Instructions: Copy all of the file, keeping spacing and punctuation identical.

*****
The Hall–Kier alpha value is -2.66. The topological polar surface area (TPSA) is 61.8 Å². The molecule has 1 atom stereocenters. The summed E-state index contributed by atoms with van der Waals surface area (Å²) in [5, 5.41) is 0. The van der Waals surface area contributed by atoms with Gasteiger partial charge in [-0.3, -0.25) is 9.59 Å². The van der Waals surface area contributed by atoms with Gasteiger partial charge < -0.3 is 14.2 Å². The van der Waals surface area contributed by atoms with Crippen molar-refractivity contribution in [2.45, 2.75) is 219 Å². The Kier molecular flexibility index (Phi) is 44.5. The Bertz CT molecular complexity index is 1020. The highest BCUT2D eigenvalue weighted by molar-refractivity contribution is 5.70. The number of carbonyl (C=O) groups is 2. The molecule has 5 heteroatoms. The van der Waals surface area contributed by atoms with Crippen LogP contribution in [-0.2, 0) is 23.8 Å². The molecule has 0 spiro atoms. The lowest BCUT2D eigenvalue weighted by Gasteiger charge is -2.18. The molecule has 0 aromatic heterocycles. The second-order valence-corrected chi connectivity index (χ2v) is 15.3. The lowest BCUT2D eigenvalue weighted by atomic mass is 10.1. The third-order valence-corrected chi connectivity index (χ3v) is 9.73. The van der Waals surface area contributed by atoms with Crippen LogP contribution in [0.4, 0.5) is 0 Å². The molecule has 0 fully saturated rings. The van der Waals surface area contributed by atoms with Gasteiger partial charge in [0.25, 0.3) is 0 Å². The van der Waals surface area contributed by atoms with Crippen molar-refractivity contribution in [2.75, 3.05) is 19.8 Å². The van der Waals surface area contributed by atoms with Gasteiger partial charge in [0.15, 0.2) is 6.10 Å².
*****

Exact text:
The Hall–Kier alpha value is -2.66. The topological polar surface area (TPSA) is 61.8 Å². The molecule has 1 atom stereocenters. The summed E-state index contributed by atoms with van der Waals surface area (Å²) in [5, 5.41) is 0. The van der Waals surface area contributed by atoms with Gasteiger partial charge in [-0.3, -0.25) is 9.59 Å². The van der Waals surface area contributed by atoms with Gasteiger partial charge < -0.3 is 14.2 Å². The van der Waals surface area contributed by atoms with Crippen molar-refractivity contribution in [2.45, 2.75) is 219 Å². The Kier molecular flexibility index (Phi) is 44.5. The Bertz CT molecular complexity index is 1020. The highest BCUT2D eigenvalue weighted by molar-refractivity contribution is 5.70. The number of carbonyl (C=O) groups is 2. The molecule has 5 heteroatoms. The van der Waals surface area contributed by atoms with Crippen LogP contribution in [-0.2, 0) is 23.8 Å². The molecule has 0 spiro atoms. The lowest BCUT2D eigenvalue weighted by Gasteiger charge is -2.18. The molecule has 0 aromatic heterocycles. The second-order valence-corrected chi connectivity index (χ2v) is 15.3. The lowest BCUT2D eigenvalue weighted by atomic mass is 10.1. The third-order valence-corrected chi connectivity index (χ3v) is 9.73. The van der Waals surface area contributed by atoms with Crippen LogP contribution in [0.4, 0.5) is 0 Å². The molecule has 0 fully saturated rings. The van der Waals surface area contributed by atoms with Gasteiger partial charge in [0.25, 0.3) is 0 Å². The van der Waals surface area contributed by atoms with Crippen molar-refractivity contribution in [2.75, 3.05) is 19.8 Å². The van der Waals surface area contributed by atoms with Gasteiger partial charge in [0.15, 0.2) is 6.10 Å².